Monthly Archives: August 2016

Barbara’s Castles… THREE BARBARA STEELE FILMS on one Severin BD

safe_image.gifNightmare Castle copy

Blu-ray. Severin. Regions A/B/C. Unrated.

Also known as Night Of The Doomed, Faceless Monster, Orgasmo and Lovers from Beyond The Tomb (translating the Italian release title, Amanti D’Olretomba) and made in 1965, just before the Italian Gothique cycle abruptly gave way to spaghetti westerns and gialli, this is Mario Caiano’s self declared attempt (albeit under the pseudonym Allen Grunewald) to pay hommage to the creepy monochrome classics of Freda, Bava, Margheriti, et al. Severin’s appropriately gaudy sleeve quotes Monsters At Play (who they?) to the effect that Caiano actually surpasses the achievements of Mario Bava in this endeavour and while that claim is palpably far fetched, Caiano has undoubtedly authored a strong entry in the genre here.

As is traditional, Barbara Steele (her surname misspelled in the film’s poverty row titles) essays a double role, appearing first as Muriel Arrowsmith, whose life at Hampton Castle (supposedly somewhere in England but easily recognisable from a million other Italian fright flicks… its very name suggestive of former Freda glories) is intolerably dreary due to scientist husband Stephen (Paul Muller) spending most of his time in the lab, experimenting on frogs. Muriel spices things up by meeting gardener / stud David (Rik Battaglia) for Lady Chatterley-type trysts in the greenhouse. Betrayed by leper-faced servant Solange (Helga Line), these lovers are chained up in the castle’s dungeon, tortured with pokers and acid and eventually electrocuted. Needless to say, before she pops her delectable clogs, Muriel vows vengeance from beyond the grave and also lets slip that she has willed the castle to her mentally infirm step-sister Jenny.


Time passes and when we return to Castle Hampton, Stephen has restored Solange’s beauty with his experiments and a pint or eight of Muriel’s blood (further shades of Dr Hichcock) and is now hitched to Jenny (Steele again), whom of course he’s planning to bump off. For a mere step-sister, Jenny bears a remarkable resemblance to Muriel, excepting only her blonde locks (don’t you hate it when dark-haired beauties go blonde? Angelina Jolie, Beatrice Dalle, Penelope Cruz… just don’t do it, girls!) As Jenny’s obsession with a portrait of Muriel propels her to learn the truth about what happened to her sibling, Stephen and Solange’s plans to do do away with her are given added urgency. Jenny’s conundrum (Is she just mad? Are they really out to get her? And is there some kind of supernatural higher power operating?) drive her to the brink of (yet another) breakdown and hunky shrink Dereck Joyce (Lawrence Clift) is called in to restore her rationality, though his self-proclaimed belief in paranormal phenomena hardly qualify him as the ideal candidate for the job.  When Doctor Dereck gets a bit too close to the truth for comfort, Stephen arranges to electrocute him in his bath, though it’s butler Jonathan (Giuseppe Addobbati) who ends up taking the fatal shock. This is just about Jonathan’s only appearance in the picture and his character seems to have been conceived (by Caiano and co-writer Fabio De Agostini) purely to save Joyce’s bacon and supply sinister Stephen with the pretext for one of his best one-liners in the picture: “Ten minutes ago that man was a picture of health… now he’s ready for the worms!”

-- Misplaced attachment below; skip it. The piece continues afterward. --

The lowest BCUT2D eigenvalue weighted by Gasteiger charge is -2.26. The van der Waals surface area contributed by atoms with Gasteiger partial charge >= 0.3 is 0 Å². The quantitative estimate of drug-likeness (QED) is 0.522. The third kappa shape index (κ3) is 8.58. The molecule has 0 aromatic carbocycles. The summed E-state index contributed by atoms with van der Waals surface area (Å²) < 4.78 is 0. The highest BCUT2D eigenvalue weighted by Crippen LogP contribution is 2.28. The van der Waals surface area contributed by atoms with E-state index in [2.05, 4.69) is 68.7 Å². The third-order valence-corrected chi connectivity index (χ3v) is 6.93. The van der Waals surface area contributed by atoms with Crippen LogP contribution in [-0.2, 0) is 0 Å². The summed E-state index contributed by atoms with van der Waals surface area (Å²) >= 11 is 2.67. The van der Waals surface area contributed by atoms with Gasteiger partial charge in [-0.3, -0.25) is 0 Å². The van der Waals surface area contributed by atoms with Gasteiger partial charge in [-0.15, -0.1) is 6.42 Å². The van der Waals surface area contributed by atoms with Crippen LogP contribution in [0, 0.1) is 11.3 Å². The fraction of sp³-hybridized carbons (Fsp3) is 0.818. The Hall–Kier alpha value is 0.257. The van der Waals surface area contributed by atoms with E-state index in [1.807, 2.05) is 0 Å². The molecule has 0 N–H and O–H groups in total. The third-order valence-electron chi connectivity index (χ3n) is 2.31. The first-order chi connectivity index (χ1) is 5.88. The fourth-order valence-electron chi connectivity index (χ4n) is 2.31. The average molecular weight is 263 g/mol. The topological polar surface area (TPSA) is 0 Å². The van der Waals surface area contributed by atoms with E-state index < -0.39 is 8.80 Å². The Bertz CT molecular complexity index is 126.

Impatient with all this pussy footing around, the vengeful shades of Muriel and David finally put in an appearance… Jenny is rescued from the fatal transfusion that would have topped up the rejuvenation regime of Solange (who consequently crumbles into a skeletal state) and Stephen is trussed up in his burning castle, from which Jenny and Doctor D escape, no doubt to live happily ever after. Defying the meanest of resources, DP Enzo Barboni (who would shoot Sergio Corbucci’s Django the following year and went on to become a spagwest director in his own right) performs chiaroscuro wonders with the contours of Steele’s wonderful face throughout and he and Caiano’s efforts are well rendered in a crisp 1.66:1 / 16×9 HD restoration from the negative that keeps an inevitable degree of frame damage to the barest minimum. The film’s OST is provided by Ennio Morricone but his first horror outing is surprisingly forgettable, given that he had already scored A Fistful Of Dollars.


In terms of Nightmare Castle-related extras, in addition to UK and UK trailers you get an interview with director Caiano (and assorted pets) which is reasonably engaging but only serves as the appetiser for an audience with Barbaric Steele herself, Baroness Barbara of Birkenhead (complete with snarling eyebrows)… exactly the kind of coup that we’ve come to expect from the Severin boys. Steele has reportedly been reluctant, in the past, to acknowledge her Italian horror credits but shows no such qualms here, reminiscing freely about her reign as the Queen of Italian Gothique, though predictably she has a lot more to say about her relatively brief working relationship with Fellini. Most tantalisingly, she mentions the unrealised horror project in which Antonioni planned to star La Steele alongside his muse, Monica Vitti. Currently clocking in (by my reckoning) at 71 years of age, she still looks beautiful and still comes across in this indispensable featurette as more than a little bonkers… Steele crazy after all these years…